Recognising the Dangers of Dust
Louise Hosking considers the impact of dust on the wellness of employees and other building users, and calls for governments to introduce new protective measures.
It may be tiny, but its impact can be great. Dust is often brushed off as a mild annoyance or inconvenience and not treated with the seriousness that it requires. It affects many more industries than perhaps the most obvious, including construction, manufacturing and hospitality. For decades dust has been accepted as an unavoidable by-product, but this is – and should – not be the case. It also takes many forms, which can have a negative impact on us, our employees, and our colleague’s health.
Dust hangs in the air and the smallest particles can reach deep into the lungs. As a threat, dust is hard to see and can have irreversible effects within minutes. Therefore, it is critical that we raise awareness of this widespread issue and encourage the implementation of preventative steps across all industries, homes and businesses to protect all who are at risk of exposure. Moreover, in many countries, including the UK, dust busting inspectors are now focusing on dust management within industries and organisations that are particularly susceptible to its impact.
As an example, we are seeing an increasing number of Coffee roasteries popping up in urban locations who import raw coffee beans and put them through a heat process. This creates dusts which can potentially cause occupational asthma.
Design Technology departments in schools also encourage their students to wear personal protective equipment, but there could be less thought to whether the teacher supervising this work each day or the staff sweeping sawdust wears PPE. It’s easy to dismiss these small exposures to common materials as insignificant, but regular exposure builds up and can have tragic consequences.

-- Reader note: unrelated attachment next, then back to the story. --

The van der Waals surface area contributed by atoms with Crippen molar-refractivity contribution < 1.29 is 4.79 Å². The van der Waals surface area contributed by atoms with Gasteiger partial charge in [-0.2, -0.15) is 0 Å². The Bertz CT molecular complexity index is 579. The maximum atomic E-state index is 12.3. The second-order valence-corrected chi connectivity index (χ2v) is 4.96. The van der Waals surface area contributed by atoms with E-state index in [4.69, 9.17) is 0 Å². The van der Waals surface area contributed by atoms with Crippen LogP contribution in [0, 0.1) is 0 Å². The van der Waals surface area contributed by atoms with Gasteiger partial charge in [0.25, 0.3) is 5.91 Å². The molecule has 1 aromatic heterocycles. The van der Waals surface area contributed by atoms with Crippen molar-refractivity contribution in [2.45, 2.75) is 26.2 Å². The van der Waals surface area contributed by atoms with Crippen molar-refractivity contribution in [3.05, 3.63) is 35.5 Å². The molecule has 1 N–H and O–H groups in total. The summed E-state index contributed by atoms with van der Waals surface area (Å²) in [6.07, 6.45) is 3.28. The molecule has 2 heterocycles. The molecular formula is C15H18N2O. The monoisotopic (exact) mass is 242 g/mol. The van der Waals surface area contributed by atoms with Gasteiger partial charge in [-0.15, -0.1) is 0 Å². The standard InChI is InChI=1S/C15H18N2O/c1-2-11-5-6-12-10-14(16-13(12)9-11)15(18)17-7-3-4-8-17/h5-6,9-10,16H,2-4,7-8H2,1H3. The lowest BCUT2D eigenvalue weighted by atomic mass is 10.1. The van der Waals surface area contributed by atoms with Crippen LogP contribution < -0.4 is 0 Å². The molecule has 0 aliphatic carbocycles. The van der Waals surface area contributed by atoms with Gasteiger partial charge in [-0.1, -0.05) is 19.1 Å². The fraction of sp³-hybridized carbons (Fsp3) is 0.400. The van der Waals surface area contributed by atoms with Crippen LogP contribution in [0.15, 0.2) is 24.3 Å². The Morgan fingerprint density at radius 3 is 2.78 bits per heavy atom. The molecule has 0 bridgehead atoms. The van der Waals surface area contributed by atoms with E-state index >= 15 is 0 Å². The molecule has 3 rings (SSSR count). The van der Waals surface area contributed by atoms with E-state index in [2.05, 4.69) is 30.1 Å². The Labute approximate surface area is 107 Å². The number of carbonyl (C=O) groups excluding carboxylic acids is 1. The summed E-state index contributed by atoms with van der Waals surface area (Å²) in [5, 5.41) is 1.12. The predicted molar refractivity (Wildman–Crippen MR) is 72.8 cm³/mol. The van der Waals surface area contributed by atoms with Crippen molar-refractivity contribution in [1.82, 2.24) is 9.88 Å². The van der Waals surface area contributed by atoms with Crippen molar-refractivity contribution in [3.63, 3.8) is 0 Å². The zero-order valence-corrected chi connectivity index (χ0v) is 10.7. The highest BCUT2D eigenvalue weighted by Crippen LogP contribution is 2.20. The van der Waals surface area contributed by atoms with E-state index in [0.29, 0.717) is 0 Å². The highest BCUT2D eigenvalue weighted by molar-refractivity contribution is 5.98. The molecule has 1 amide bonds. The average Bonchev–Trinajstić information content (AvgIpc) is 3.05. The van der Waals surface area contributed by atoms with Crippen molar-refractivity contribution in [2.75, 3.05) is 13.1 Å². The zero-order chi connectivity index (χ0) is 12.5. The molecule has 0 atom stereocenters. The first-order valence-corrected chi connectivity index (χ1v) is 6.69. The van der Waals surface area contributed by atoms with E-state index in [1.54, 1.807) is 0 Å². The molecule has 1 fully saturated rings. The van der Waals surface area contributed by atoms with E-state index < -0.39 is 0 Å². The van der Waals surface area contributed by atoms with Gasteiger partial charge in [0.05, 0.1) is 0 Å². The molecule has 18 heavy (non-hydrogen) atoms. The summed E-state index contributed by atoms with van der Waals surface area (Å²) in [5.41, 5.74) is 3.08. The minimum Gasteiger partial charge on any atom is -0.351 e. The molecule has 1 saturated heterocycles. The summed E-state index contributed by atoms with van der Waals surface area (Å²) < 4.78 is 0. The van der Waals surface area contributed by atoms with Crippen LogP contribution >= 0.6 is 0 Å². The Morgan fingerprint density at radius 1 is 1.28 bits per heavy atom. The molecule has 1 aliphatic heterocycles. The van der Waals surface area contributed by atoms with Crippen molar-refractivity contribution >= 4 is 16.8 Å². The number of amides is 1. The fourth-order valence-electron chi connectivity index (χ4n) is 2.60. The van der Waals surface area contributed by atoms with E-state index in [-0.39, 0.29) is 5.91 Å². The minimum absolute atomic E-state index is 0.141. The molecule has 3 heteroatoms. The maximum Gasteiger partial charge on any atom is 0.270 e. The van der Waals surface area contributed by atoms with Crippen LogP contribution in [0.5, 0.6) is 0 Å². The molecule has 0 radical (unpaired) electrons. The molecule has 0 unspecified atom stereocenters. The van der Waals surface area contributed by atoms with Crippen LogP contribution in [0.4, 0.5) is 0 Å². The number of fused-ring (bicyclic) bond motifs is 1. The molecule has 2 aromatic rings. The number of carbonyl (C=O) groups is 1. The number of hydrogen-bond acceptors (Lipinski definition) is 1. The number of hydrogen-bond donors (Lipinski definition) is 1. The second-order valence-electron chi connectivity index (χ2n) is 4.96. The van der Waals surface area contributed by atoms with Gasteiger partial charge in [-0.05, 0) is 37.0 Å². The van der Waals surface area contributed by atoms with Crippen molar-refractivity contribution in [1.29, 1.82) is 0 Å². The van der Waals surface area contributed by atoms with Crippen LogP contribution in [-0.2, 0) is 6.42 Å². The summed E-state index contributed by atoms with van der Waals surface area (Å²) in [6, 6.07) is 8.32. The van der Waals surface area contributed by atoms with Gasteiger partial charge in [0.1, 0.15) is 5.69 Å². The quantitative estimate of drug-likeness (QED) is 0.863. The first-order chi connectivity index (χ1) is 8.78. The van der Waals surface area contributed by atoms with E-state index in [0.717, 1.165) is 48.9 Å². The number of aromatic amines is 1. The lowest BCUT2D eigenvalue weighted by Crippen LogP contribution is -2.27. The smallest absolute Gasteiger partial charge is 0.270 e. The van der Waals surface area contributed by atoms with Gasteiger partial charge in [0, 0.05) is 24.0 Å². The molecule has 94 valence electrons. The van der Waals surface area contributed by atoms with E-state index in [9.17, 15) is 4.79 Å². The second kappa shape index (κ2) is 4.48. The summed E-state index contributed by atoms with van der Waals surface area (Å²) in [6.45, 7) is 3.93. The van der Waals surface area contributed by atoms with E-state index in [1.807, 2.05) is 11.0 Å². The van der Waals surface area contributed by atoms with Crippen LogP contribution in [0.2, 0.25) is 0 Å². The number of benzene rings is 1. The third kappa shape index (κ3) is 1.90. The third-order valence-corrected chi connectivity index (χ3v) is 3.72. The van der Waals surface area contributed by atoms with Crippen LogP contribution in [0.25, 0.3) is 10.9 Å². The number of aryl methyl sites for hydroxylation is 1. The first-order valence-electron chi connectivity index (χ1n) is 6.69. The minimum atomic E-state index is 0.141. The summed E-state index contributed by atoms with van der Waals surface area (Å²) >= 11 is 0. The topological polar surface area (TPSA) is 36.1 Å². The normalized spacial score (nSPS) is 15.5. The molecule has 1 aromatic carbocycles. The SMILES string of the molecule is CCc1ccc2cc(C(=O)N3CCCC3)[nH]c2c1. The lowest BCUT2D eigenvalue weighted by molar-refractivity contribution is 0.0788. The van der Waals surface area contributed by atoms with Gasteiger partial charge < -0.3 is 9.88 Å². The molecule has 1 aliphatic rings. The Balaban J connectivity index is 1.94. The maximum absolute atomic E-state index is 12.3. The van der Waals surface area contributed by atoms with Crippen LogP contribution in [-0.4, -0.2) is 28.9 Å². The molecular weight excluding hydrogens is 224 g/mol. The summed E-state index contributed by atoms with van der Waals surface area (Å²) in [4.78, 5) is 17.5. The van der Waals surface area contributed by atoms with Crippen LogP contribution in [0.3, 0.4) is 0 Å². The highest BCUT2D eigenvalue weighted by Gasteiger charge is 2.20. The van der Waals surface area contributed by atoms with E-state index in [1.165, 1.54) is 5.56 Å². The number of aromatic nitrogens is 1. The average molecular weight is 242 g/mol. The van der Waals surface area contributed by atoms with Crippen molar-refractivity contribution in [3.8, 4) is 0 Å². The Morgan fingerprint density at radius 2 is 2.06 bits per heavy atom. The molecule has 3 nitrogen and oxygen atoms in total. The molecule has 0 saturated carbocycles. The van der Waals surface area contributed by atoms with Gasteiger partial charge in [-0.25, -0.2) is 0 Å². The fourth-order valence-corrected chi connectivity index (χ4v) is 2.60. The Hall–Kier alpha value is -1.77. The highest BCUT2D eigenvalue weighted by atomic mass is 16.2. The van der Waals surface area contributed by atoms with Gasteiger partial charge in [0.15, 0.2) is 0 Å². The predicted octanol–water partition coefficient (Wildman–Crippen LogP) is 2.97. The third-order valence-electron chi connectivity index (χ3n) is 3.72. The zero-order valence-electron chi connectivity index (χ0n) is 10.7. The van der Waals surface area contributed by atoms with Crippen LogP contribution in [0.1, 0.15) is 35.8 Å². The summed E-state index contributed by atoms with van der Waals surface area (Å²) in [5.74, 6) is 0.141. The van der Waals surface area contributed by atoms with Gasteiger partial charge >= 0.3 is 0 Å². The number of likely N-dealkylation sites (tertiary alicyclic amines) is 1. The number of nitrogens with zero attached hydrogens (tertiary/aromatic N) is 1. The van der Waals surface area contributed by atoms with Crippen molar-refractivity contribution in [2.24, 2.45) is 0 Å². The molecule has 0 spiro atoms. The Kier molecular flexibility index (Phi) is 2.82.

The main cause of Chronic Obstructive Pulmonary Disease (COPD) is cigarette smoking, yet this disease can equally be caused by exposure to dusts. Once COPD develops the damage to the lungs is irreversible. Combined with poor air quality in many urban areas, especially under certain environmental conditions, dust has the potential to affect us all which can lead to premature deaths and life-changing health conditions.
Managing exposure to dust
Simple measures can have a significant impact on minimising problems created through exposure to dust;
a) Look for ways to avoid cutting materials, especially using power tools, by better design;
b) Use materials which are less hazardous;
c) Think about all routes of exposure not just from inhalation, but also absorption through the skin and ingestion. Consider everyone in the environment;
d) Use dust suppressant systems, such as damping down 5. Use local extract ventilation suitable for the task which draws dust away from the user;
e) Vacuum dust rather than sweep to keep the work environment clean;
f) Keep on top of housekeeping;
g) Use the right personal protective equipment for the job and train workers in face fit techniques so they know how to use equipment correctly; and
h) Train workers and give them information, have frank conversations, e.g.
– Consult the many freely available resources published by IOSH and other industry organisations – an example is the https://www.notimetolose.org.uk/ website; and
– Check the controls you introduce are working effectively and monitor the health of workers so you can adjust controls or alter their work before they suffer harm.
Dust exposure should be risk assessed at all businesses and organisations in line with Control of Substances Hazardous to Health Regulations, and controls chosen according to the hierarchy of risk control.
The daily work exposure limits for many dusts, including silica, is remarkably low and can be reached within minutes without controls. It is therefore crucial governments start to take this threat seriously on all levels.